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Epstein-Barr Virus May Cause Multiple Sclerosis

January 14, 2022 • 12:26 pm CST
(Precision Vaccinations News)

According to a new study published by Harvard T.H. Chan School of Public Health researchers on January 13, 2022, multiple sclerosis (MS) is likely caused by infection with the Epstein-Barr virus (EBV).

EBV is a herpesvirus family member that exclusively infects humans, usually via oral transmission. Infections generally occur in early adulthood often result in infectious mononucleosis (IM).

"... this is the first study providing compelling evidence of causality," said Alberto Ascherio, professor of epidemiology and nutrition at Harvard Chan School and senior author of the study.

"This is a big step because it suggests that most MS cases could be prevented by stopping EBV infection and that targeting EBV could lead to the discovery of a cure for MS."

As of January 14, 2022, the U.S. FDA had not authorized an EBV vaccine.

However, Moderna Inc. announced in early January 2022, its mRNA vaccine candidate mRNA-1189 is primarily targeting EBV infection. mRNA-1189 is being developed to prevent EBV-induced IM and potentially EBV infection.

Stéphane Bancel, CEO of Moderna, stated in a press release, "The start of this Phase 1 study is a significant milestone as we continue to advance mRNA vaccines against latent viruses, which remain in the body for life after infection and can lead to chronic medical conditions."

"Moderna is committed to developing a portfolio of first-in-class vaccines against latent viruses for which there are no approved vaccines today, including vaccines against CMV, EBV, and HIV."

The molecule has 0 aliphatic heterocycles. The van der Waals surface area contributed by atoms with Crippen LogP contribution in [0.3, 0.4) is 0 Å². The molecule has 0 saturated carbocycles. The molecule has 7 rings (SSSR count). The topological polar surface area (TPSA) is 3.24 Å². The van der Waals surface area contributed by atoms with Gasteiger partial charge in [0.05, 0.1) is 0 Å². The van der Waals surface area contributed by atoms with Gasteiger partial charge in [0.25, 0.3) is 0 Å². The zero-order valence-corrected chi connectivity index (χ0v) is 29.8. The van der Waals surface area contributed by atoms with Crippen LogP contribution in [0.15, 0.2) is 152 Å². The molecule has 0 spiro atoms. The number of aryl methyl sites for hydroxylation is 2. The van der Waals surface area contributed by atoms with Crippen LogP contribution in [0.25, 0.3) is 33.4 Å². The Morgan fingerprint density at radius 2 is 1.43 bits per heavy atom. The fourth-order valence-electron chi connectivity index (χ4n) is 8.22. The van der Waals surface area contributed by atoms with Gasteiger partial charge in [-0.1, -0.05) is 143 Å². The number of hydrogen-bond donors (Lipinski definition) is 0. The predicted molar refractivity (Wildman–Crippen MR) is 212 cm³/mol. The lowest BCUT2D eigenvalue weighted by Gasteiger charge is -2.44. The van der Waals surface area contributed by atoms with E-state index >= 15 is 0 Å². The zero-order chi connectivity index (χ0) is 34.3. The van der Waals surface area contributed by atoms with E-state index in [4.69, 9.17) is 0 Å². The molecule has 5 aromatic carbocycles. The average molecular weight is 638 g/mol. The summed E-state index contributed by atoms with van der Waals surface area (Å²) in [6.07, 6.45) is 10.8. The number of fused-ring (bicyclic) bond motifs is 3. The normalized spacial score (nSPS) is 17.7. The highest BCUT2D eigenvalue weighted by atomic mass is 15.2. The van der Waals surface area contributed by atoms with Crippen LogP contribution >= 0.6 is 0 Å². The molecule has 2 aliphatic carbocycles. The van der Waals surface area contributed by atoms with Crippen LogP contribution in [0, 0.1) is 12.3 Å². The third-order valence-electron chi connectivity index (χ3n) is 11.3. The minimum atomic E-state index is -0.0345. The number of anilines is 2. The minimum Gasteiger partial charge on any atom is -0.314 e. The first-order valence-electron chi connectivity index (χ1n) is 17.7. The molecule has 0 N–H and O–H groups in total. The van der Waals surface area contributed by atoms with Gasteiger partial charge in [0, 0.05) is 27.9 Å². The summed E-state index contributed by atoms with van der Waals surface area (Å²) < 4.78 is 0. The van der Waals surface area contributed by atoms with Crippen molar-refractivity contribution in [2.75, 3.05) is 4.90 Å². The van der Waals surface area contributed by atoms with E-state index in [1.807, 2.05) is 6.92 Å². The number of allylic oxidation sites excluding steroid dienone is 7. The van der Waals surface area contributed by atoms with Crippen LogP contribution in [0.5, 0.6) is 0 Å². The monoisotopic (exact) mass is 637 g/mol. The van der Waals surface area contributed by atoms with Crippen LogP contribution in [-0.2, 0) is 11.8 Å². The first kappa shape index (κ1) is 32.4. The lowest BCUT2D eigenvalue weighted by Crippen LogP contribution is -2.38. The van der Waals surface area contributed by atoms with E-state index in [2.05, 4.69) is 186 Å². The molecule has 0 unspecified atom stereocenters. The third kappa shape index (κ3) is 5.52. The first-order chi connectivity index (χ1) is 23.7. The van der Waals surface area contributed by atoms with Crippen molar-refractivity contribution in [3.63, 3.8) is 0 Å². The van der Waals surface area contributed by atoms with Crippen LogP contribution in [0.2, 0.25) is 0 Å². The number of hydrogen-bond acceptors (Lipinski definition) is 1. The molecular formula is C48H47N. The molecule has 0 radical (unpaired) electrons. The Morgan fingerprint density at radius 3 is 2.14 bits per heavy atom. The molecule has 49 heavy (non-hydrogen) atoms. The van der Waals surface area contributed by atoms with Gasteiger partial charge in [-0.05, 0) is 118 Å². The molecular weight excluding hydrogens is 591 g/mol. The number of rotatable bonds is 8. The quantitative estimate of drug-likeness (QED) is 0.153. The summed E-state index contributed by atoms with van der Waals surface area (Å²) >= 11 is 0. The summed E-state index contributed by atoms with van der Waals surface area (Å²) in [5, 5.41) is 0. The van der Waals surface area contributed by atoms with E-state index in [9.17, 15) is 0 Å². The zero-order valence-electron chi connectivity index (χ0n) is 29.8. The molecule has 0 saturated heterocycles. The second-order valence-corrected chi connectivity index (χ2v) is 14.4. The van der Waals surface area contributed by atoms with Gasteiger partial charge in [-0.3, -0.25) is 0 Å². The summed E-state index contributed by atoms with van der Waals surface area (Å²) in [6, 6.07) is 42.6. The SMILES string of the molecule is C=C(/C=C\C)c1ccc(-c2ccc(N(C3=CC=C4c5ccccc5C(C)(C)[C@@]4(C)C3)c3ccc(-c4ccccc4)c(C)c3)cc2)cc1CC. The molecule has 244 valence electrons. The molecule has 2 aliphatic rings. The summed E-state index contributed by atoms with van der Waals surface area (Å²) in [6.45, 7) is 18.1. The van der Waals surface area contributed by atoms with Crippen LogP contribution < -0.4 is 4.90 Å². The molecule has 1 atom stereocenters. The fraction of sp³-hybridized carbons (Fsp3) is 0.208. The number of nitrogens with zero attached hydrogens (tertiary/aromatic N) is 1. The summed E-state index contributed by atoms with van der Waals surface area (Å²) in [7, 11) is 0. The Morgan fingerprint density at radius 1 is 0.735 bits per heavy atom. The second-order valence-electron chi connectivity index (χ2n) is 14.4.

"We believe these vaccines could have a profound impact on quality of health for hundreds of millions of people around the world."

EBV is also associated with other malignancies, including gastric carcinoma, nasopharyngeal carcinoma, and Burkitt lymphoma.

Other Harvard Chan School researchers contributed to this study, including Kjetil Bjornevik, Marianna Cortese, Michael Mina, and Kassandra Munger.

Funding for this study came from the National Institute of Neurological Disorders and Stroke, National Institutes of Health, the National Multiple Sclerosis Society, the German Research Foundation, the National Institutes of Health, and the Howard Hughes Medical Institute. No industry conflicts of interest were disclosed.

For more information, contact Nicole Rura: [email protected].

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